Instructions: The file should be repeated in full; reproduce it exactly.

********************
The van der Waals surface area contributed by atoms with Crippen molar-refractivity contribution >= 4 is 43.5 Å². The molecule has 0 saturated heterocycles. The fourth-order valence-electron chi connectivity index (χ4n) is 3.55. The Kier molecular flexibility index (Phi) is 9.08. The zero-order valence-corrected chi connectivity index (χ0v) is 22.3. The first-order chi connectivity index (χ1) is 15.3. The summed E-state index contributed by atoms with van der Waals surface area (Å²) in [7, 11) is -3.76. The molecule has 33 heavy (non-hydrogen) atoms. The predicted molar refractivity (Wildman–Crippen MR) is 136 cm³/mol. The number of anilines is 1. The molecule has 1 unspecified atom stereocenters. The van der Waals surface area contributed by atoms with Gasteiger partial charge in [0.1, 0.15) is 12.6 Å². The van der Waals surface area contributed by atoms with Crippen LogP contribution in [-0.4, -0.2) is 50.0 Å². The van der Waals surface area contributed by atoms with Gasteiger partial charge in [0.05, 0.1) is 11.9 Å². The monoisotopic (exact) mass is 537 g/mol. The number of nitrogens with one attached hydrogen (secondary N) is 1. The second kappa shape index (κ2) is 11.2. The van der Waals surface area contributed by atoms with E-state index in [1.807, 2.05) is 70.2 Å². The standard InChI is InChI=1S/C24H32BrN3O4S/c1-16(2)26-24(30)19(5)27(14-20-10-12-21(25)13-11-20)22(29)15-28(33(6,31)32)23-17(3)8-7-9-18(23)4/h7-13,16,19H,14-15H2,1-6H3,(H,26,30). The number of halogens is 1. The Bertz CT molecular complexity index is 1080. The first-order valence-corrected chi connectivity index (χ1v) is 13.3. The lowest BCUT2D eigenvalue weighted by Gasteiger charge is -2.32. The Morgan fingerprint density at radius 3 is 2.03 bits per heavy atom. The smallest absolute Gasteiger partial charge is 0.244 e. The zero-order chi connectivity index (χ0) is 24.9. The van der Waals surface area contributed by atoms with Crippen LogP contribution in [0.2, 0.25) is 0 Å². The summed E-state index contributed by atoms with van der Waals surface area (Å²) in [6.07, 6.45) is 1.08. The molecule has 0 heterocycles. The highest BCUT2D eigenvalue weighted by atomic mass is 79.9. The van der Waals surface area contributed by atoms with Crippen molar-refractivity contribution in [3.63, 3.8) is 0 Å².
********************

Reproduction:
The van der Waals surface area contributed by atoms with Crippen molar-refractivity contribution >= 4 is 43.5 Å². The molecule has 0 saturated heterocycles. The fourth-order valence-electron chi connectivity index (χ4n) is 3.55. The Kier molecular flexibility index (Phi) is 9.08. The zero-order valence-corrected chi connectivity index (χ0v) is 22.3. The first-order chi connectivity index (χ1) is 15.3. The summed E-state index contributed by atoms with van der Waals surface area (Å²) in [7, 11) is -3.76. The molecule has 33 heavy (non-hydrogen) atoms. The predicted molar refractivity (Wildman–Crippen MR) is 136 cm³/mol. The number of anilines is 1. The molecule has 1 unspecified atom stereocenters. The van der Waals surface area contributed by atoms with Gasteiger partial charge in [0.1, 0.15) is 12.6 Å². The van der Waals surface area contributed by atoms with Crippen LogP contribution in [-0.4, -0.2) is 50.0 Å². The van der Waals surface area contributed by atoms with Gasteiger partial charge in [0.05, 0.1) is 11.9 Å². The monoisotopic (exact) mass is 537 g/mol. The number of nitrogens with one attached hydrogen (secondary N) is 1. The second kappa shape index (κ2) is 11.2. The van der Waals surface area contributed by atoms with E-state index in [1.807, 2.05) is 70.2 Å². The standard InChI is InChI=1S/C24H32BrN3O4S/c1-16(2)26-24(30)19(5)27(14-20-10-12-21(25)13-11-20)22(29)15-28(33(6,31)32)23-17(3)8-7-9-18(23)4/h7-13,16,19H,14-15H2,1-6H3,(H,26,30). The number of halogens is 1. The Bertz CT molecular complexity index is 1080. The first-order valence-corrected chi connectivity index (χ1v) is 13.3. The lowest BCUT2D eigenvalue weighted by Gasteiger charge is -2.32. The Morgan fingerprint density at radius 3 is 2.03 bits per heavy atom. The smallest absolute Gasteiger partial charge is 0.244 e. The zero-order chi connectivity index (χ0) is 24.9. The van der Waals surface area contributed by atoms with Crippen LogP contribution in [0.2, 0.25) is 0 Å². The summed E-state index contributed by atoms with van der Waals surface area (Å²) in [6.07, 6.45) is 1.08. The molecule has 0 heterocycles. The highest BCUT2D eigenvalue weighted by atomic mass is 79.9. The van der Waals surface area contributed by atoms with Crippen molar-refractivity contribution in [3.63, 3.8) is 0 Å².